The prosecution has decided to reinvestigate the local unit of McDonald's over allegations that undercooked burgers sold at its restaurants caused illness among some customers, officials said Friday.
Reversing its 2018 decision to drop the related charges, state prosecutors said they will resume the probe into the so-called burger patty scandal over a complaint filed by groups of consumer rights activists in January.
Public uproar over the scandal began in July 2017, when the mother of a 5-year-old girl filed a complaint accusing McDonald's Korea of being responsible for her child's incurable kidney disease.
The mother claimed her daughter was diagnosed with hemolytic uremic syndrome (HUS) after eating one of its burgers served with an undercooked patty. The girl has to receive a kidney dialysis for the rest of her life.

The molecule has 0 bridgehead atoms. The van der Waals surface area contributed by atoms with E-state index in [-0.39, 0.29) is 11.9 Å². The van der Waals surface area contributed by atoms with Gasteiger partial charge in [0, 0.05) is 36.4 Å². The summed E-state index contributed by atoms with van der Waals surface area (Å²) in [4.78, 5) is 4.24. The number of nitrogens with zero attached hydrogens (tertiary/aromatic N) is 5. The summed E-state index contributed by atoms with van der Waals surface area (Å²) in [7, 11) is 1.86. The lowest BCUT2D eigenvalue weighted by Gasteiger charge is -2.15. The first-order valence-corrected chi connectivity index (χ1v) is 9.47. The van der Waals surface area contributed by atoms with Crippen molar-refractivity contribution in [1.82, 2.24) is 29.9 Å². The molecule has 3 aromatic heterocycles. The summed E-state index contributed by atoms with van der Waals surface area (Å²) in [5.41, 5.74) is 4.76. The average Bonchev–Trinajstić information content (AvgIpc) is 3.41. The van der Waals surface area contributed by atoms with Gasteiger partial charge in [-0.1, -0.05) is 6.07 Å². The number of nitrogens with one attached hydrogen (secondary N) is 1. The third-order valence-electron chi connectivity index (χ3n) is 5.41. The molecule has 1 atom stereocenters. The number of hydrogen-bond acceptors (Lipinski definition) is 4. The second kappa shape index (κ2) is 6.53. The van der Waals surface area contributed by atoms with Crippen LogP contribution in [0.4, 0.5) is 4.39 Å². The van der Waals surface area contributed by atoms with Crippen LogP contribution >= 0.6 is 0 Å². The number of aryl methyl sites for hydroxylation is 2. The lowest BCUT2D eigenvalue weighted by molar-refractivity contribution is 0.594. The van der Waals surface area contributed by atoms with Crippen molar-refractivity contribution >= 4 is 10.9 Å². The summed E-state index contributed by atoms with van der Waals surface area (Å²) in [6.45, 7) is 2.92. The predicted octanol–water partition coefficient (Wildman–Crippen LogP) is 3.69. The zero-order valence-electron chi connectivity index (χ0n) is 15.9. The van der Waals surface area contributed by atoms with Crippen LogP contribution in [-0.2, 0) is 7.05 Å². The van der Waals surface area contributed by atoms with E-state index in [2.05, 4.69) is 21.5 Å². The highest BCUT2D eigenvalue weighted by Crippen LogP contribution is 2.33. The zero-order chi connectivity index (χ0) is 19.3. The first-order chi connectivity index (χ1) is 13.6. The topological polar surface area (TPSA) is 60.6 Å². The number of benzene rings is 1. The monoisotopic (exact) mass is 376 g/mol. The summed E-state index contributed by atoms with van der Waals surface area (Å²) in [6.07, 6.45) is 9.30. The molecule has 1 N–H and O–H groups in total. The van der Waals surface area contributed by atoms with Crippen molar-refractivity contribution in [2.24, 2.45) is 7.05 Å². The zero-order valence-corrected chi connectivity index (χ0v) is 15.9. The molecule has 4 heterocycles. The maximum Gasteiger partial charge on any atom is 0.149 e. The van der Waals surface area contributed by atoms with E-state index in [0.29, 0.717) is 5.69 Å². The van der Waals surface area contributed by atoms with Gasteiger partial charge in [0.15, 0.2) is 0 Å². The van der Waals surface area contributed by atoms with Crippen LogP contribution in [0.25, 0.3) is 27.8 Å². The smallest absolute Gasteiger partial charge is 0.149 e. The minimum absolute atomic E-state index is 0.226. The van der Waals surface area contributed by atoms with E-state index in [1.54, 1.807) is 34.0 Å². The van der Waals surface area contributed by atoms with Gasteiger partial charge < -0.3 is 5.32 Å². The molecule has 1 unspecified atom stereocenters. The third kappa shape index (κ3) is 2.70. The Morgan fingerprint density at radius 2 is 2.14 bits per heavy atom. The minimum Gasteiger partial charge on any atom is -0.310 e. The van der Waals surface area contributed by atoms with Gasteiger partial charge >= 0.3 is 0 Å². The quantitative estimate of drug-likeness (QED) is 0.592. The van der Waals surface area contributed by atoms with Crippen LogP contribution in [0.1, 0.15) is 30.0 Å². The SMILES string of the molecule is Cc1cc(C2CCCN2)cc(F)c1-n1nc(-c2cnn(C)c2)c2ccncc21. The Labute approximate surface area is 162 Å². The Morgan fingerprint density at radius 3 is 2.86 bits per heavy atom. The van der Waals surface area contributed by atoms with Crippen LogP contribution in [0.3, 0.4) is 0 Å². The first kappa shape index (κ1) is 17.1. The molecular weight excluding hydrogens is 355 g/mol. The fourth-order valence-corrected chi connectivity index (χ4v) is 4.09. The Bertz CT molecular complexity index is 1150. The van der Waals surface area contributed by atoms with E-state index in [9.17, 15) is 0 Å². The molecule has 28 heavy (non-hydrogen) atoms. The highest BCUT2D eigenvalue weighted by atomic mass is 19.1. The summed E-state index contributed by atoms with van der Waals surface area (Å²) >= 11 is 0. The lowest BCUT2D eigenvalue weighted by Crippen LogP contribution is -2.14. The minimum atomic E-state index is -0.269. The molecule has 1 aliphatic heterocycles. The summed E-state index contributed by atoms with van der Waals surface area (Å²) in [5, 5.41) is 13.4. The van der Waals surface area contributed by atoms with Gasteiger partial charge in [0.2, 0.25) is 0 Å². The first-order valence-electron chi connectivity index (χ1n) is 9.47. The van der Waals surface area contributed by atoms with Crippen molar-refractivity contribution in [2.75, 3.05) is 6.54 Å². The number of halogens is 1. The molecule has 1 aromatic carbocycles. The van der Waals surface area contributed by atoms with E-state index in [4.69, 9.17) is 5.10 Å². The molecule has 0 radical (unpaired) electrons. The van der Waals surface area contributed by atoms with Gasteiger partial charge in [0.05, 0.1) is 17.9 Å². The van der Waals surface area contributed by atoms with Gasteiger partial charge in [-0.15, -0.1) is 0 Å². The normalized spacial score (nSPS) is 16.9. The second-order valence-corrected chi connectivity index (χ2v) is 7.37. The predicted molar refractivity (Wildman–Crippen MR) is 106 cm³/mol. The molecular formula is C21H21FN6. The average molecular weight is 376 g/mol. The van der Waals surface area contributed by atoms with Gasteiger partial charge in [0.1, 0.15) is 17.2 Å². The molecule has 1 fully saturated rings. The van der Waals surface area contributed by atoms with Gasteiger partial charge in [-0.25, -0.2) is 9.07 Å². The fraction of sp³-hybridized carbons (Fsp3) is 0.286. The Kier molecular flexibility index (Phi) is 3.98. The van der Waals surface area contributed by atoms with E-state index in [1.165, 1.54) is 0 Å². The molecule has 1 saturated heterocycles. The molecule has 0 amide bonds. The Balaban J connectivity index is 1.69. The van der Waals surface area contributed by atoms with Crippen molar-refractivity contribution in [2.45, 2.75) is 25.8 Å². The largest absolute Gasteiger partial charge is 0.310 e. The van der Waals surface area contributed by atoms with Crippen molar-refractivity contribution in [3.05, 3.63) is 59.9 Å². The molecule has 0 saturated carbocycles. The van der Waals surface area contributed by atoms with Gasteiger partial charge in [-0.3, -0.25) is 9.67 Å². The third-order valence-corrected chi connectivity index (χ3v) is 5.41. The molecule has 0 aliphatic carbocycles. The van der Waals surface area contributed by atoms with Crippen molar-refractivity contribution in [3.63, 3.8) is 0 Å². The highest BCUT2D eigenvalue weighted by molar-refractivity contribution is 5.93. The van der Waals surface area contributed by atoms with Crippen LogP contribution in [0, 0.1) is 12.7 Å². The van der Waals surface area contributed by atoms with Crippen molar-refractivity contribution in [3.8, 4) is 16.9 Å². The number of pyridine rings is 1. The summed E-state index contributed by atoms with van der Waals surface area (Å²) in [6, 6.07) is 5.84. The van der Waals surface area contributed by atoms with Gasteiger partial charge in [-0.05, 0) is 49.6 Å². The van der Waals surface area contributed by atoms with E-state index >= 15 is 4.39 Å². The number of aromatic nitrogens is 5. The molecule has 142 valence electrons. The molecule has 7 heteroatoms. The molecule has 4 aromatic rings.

As a series of similar complaints followed, the prosecution launched an investigation into the allegations, looking for a possible correlation between the disease and undercooked meat.
But in February 2018, state prosecutors decided not to file charges against the fast food chain, citing insufficient evidence to back the accusations.
The prosecution only indicted three officials from a McDonald's burger patty supplier for violating hygiene control and food safety regulations.
In January, nine groups of activists lodged a complaint with the prosecution against McDonald's Korea, the patty supplier and government officials over several charges including violation of the food safety law and injury stemming from negligence.
The burger scandal gained fresh attention last week after Prosecutor-General Yoon Seok-youl hinted at reopening the investigation during a parliamentary audit session.
A ruling party lawmaker raised allegations that McDonald's might have pressed its officials to make false statements over the incident during the prosecution's previous probe. The fast food chain has denied the allegations. (Yonhap)